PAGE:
Monday, June 29, 2009

VHF Preamplifier

....Here is the infamous VHF preamplifier that let me discover the problem in the antenna input plug, no wonder it worked better with the antenna cable in short circuit that with it open, the external cable was really working as the antenna.

Now it works nice, at least improves something on the signal level, without the amplifier I have for instance S4, with the amplifier goes to S5, not bad but not great either...could be good for marginal signals.

You probably can use the orignal design, I started testing with the coils but then remove them until I found the problem was the antenna input. Mine is working like on the schematic... less is more :)

Now the airband receiver continues to not working well, will buy another TDA1072 to check it it's broken.

Sunday, June 28, 2009

New airband input filter part (II)

...It's probable that the filter and amplifier are working... today I was brewing another pre amplifier and after much testing and not understating why a piece of wire working as an antenna was working better than the external antenna I found the plug from the cable of the external aerial was broken.... I don't feel like to talk more on this subject....

p.s. It's quite probable that the "broken" TDA1072 was also related to this plug "problem".

Saturday, June 27, 2009

New airband input filter

New problems....

Built the filter in this schematic:

"My" filter stops after C8 and without R6 and C9, basically everything that is connected until the 2SC transistor.

After making the coils and soldering everything.... power to the circuit. Input connected to my airband antenna and output (right end of C8) connected to my TM-D700.... it went from an amplifier to and attenuator... before the filter insertion I had S2 on a continuous transmission frequency, now I barely can hear the transmission.....could be the coils... made a new set and solder them.... a litle beter but no increase in signal, only S0! Tryed some varicaps in paralel with the 82p capacitors some triming and nothing.... could be the transistor..but it's brand new and was tested in my multimeter....
Next time i will probably test every tuned circuit agains the antenna analyser, that way will have a beter idea of how far I am from expected ressonance frequency.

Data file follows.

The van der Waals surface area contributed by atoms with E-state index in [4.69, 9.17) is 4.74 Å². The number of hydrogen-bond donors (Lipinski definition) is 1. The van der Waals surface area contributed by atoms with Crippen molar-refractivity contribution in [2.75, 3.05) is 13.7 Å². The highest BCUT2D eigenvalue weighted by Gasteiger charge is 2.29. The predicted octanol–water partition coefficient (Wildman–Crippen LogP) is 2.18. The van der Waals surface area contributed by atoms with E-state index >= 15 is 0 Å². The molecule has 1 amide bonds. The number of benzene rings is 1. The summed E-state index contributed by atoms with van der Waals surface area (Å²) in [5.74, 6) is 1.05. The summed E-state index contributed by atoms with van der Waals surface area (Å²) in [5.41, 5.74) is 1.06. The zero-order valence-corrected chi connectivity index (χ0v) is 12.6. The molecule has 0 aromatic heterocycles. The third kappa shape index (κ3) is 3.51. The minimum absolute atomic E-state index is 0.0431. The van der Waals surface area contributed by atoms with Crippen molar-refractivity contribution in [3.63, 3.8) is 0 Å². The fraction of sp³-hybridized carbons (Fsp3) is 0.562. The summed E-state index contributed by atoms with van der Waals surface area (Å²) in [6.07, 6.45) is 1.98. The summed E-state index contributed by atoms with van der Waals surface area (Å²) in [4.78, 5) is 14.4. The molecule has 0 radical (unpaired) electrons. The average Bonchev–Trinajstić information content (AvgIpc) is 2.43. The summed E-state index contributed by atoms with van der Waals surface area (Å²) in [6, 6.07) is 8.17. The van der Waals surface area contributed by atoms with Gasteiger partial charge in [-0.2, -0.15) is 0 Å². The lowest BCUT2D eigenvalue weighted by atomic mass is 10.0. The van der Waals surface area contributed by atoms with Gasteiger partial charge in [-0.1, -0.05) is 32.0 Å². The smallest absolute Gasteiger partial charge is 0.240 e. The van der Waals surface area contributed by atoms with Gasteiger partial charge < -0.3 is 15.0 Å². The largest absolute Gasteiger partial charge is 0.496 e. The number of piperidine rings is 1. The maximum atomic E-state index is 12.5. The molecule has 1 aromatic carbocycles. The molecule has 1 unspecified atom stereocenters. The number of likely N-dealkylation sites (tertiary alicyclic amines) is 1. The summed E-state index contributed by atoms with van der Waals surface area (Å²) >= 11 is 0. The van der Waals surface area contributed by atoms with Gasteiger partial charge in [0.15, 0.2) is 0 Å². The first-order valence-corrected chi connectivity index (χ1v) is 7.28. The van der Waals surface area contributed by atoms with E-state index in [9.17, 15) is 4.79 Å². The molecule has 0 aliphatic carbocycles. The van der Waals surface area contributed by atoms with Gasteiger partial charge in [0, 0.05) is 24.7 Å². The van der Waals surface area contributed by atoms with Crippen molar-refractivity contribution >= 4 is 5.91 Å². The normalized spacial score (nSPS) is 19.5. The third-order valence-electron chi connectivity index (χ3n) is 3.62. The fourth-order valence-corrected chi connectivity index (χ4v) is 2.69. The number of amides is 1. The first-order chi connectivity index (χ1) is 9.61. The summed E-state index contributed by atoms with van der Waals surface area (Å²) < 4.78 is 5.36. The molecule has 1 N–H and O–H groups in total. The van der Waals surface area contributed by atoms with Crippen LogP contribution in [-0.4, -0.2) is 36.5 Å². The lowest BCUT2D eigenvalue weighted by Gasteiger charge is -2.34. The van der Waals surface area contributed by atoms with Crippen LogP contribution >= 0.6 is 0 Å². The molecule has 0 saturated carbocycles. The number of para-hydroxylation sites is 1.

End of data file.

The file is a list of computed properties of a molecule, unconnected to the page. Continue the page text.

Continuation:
RF is fun.... the emiter terminal of the 2sc transistor is about 1cm long, is connected to the ground but if I placed an trimer capacitor bettwen ground and 3mm of the lenght of the terminal (from ground) there is some notiçable change in sound from the receiver......oh well, giving up for the weekend...probably not.

Thursday, June 25, 2009

Airband receiver...the saga

Yup....I think I broke an TDA1072 (AM demodulator et all). Trying to improve sensitivity on the airband receiver decided to try the NE602 as a front end... some soldering later (I never had tested the Si570 connected to the NE602) it was ready to rock....powering up and some hash sound (noise) changed "vfo" to the local FM station....and nothing...just before I notice the s-meter geting a litle higher than usual....normaly is a good sign, more IF, more signal... but nothing other than noise, time to check connections.... everything was alright except I forgot to solder one of the NE602 pins... soldered and nothing... some more tests and nothing.... you can imagine the rest... testing...soldering loop...
Ok the NE602 is not as easy as that, at least with the TDA IF, let's connect again with the TA7358.... now a circuit that was working is not any more and since the common part in the equation was the TDA1072 I assume it is broke or at least part of it... had no more patience for the day so I will leave it for further testing.

Anyhow, found a nice airband filter for a NE602 front end an probably will use part of it to connect the TA7358 maybe will improve things a little better.

Bought 2 MC3361 for making an FM IF, at least part of the airband schematic will be used if not for AM at least for FM.

Also going to make a small DC receiver, crystal controlled on 10.7Mhz so I can verify the 10.7 IF output, unfortunatly my scope is broken so other testing equipment has to be made to get more info.

Tuesday, June 23, 2009

The airband receiver squelch revisited

....Impossibly to find a stand alone (and simple) squelch in the internet and in books that I have.

Had to cut and past from a bigger online receiver design and rework some changes.
Since last time I studied op-amps somewhere last century I forgot that ideal op-amps are not real ones, that's why there are so many models. The original design (first rework) was not working due the specific nature of "real" op-amps... the 741 didn't worked as expected.

It's a simple comparator circuit without hysteresis.... that is done by the lack of precision of the adjustable potentiometer movement (backslash et all), if it was a multiturn, probably hysteresis was a good thing to have.

The schematic:

There is space for improvement, for instance if the signal is to strong it will not block the audio (max signal value no enough), changing the 1k ohm resistor for a bigger value will allow that, in the other hand it is nice if your friend is calling you on frequency near your house....

And the video of it working (not a very explicit example since exactly when I was testing all the channels were with signals opening the squelch level I set):

0-500 Khz converter to 4Mhz

No big science here, the venerable NE602 working as a mixer....again...
This was part of a NAVTEX receiver experiment. NAVTEX signals are around 490 and 518 Khz so I first built an PLL oscilator for those frequencies (for a DC receiver) but the PLL never worked like I wished so the idea was first to make the conversion to 4Mhz and then built a direct receiver around that frequency. Never did built the receiver but tested the converter against my TS-50 and it did received great.